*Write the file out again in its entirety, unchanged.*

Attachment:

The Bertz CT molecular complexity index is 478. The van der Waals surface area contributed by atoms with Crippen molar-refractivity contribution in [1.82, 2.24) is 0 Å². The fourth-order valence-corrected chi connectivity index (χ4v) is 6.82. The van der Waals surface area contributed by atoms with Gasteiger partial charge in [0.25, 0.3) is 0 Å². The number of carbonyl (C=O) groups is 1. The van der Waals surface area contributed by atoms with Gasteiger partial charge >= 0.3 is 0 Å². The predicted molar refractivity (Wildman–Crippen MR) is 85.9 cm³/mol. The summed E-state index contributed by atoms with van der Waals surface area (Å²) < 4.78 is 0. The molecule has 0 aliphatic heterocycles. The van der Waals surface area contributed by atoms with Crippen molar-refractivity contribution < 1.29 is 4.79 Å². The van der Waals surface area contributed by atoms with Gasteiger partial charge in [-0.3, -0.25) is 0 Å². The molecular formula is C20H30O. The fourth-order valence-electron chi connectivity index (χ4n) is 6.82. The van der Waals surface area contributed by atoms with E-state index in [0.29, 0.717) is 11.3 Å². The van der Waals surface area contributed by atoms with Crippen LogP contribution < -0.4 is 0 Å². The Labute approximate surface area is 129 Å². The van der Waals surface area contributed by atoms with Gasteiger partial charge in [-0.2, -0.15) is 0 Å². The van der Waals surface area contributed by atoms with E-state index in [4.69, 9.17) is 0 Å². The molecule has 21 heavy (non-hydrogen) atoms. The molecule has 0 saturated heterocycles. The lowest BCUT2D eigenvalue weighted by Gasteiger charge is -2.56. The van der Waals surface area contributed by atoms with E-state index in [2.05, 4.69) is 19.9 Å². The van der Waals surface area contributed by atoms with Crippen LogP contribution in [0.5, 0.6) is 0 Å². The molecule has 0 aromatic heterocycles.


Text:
The Bertz CT molecular complexity index is 478. The van der Waals surface area contributed by atoms with Crippen molar-refractivity contribution in [1.82, 2.24) is 0 Å². The fourth-order valence-corrected chi connectivity index (χ4v) is 6.82. The van der Waals surface area contributed by atoms with Gasteiger partial charge in [0.25, 0.3) is 0 Å². The number of carbonyl (C=O) groups is 1. The van der Waals surface area contributed by atoms with Gasteiger partial charge >= 0.3 is 0 Å². The predicted molar refractivity (Wildman–Crippen MR) is 85.9 cm³/mol. The summed E-state index contributed by atoms with van der Waals surface area (Å²) < 4.78 is 0. The molecule has 0 aliphatic heterocycles. The van der Waals surface area contributed by atoms with Crippen molar-refractivity contribution < 1.29 is 4.79 Å². The van der Waals surface area contributed by atoms with Gasteiger partial charge in [-0.3, -0.25) is 0 Å². The molecular formula is C20H30O. The fourth-order valence-electron chi connectivity index (χ4n) is 6.82. The van der Waals surface area contributed by atoms with E-state index in [0.29, 0.717) is 11.3 Å². The van der Waals surface area contributed by atoms with Crippen LogP contribution < -0.4 is 0 Å². The Labute approximate surface area is 129 Å². The van der Waals surface area contributed by atoms with Gasteiger partial charge in [-0.2, -0.15) is 0 Å². The van der Waals surface area contributed by atoms with E-state index in [4.69, 9.17) is 0 Å². The molecule has 21 heavy (non-hydrogen) atoms. The molecule has 0 saturated heterocycles. The lowest BCUT2D eigenvalue weighted by Gasteiger charge is -2.56. The van der Waals surface area contributed by atoms with E-state index in [2.05, 4.69) is 19.9 Å². The van der Waals surface area contributed by atoms with Crippen LogP contribution in [0.5, 0.6) is 0 Å². The molecule has 0 aromatic heterocycles.